Bring a first aid kit, watch, fully charged cell phone, and plenty of water. Pack snacks that your kids really love. You can even come up with your own family GORP (“good old raisins and peanuts”) recipe using chocolate-covered raisins, dried fruit, M&Ms, nuts, butterscotch chips, etc. And make certain everyone has their own whistle, which can be heard farther away than a person’s voice, and takes less energy to use in the event of an emergency.

2. Hike smart

During the hike, keep everyone safe, motivated, and happy along the way.

Kids are usually much more likely to follow rules that they’ve had a hand in setting. So before you start, work together to set behavioral expectations. My golden rule of hiking, which we repeat at the start of each and every outing, is

Ali’s Birth Story

December 16, 2014

Ali's Birth Story | MothersCircle.netIn writing and posting my kids’ birth stories, the youngest got to go first for a change. I wrote Anna’s birth story, a water birth, first, then Michael’s cesarean birth story second, now to honor our oldest, here is Ali’s birth story. She’s heard it every year for her birthday (click here for six birthday ideas for teen girls) so it’s not new to her, but sixteen years later, it’s time I wrote and shared it here.

Being pregnant with my first baby was truly my dream come true. I had always wanted to be a mother and I loved being pregnant. Every minute of being pregnant. I was ecstatic and I admit that, within the glow and growth, I was a bit of a looney first time mom in some ways.

I held my breath while passing a smoker on my way to work in New York City or when a bus spewed exhaust in my direction. I was hyper-aware of everything that I put in my body and every bite I took was to nourish my baby.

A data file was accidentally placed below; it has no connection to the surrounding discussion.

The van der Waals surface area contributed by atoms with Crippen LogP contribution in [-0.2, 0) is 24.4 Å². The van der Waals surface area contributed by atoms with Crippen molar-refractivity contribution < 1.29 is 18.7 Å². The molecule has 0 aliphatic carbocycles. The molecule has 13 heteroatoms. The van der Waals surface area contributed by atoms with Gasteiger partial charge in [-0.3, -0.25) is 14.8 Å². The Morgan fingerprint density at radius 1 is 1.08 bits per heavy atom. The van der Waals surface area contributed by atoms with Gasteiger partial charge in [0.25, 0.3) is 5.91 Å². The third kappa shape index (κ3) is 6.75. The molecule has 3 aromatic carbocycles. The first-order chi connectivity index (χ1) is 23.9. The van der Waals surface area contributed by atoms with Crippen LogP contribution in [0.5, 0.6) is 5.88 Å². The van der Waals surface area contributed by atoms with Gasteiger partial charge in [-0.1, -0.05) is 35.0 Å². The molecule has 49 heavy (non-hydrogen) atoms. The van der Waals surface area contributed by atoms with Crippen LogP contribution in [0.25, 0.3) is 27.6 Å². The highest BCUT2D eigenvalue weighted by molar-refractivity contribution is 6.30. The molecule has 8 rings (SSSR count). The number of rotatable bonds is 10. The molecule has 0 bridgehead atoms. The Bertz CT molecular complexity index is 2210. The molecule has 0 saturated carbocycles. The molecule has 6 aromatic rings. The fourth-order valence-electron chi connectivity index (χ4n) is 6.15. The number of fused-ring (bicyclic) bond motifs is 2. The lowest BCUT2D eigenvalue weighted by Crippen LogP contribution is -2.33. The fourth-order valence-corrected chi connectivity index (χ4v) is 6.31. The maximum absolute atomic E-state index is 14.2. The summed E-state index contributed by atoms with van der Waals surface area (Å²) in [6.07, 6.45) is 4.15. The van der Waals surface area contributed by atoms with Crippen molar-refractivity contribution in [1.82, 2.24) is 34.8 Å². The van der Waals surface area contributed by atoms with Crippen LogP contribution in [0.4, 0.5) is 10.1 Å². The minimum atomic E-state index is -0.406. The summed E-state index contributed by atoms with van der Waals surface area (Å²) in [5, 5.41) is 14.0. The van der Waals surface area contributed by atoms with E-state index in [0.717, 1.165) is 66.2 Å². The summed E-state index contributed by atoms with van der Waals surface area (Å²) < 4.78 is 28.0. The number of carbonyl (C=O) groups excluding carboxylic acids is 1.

I even recorded my daily servings of green vegetables, yellow vegetables, calcium and so on. Yes, I got teased about that – and still do by a few friends who were with me through it. I was in love with my baby from the moment the plus sign showed up on that stick and I devoured everything I could to learn about pregnancy, labor, and motherhood.

I had always trusted birth and believed in my body’s abilities.

It never dawned on me at that time to change providers, I just stayed with the doctor I’d been seeing for years, but as soon as Ali was born, I knew I’d made a mistake.

My Christmas Binder

December 20, 2013

Thank you to my friend, Danielle, an inspiring Mom and a believer in the importance of family traditions and rituals. I aspire to be as organized as she is, read here about her brilliant Christmas binder idea.
Danielle is the voice behind Festival Fete’s blog, Festival Fete and her own blog, Rock-Paper-Snips.

Guest Post by Danielle Salisbury, Find Danielle on Facebook

christmas crafts, Christmas baking ideas, Christmas activities for kids, organizing for Christmas, Christmas organization,  Christmas traditionsI admit it. I am one of those super-organized people who I think drive other people crazy. When confronted with a mess, after the initial rush of panic, I actually get joy from creating order out of chaos. I also love a celebration, and with the holidays, I tend to go a little over board and end up feeling overwhelmed. So, finally a few years ago I discovered my own little holiday tradition that keeps me in check (so I don’t go too overboard) and helps me keep a bit of order in the chaos of holiday planning. It’s my Christmas Binder.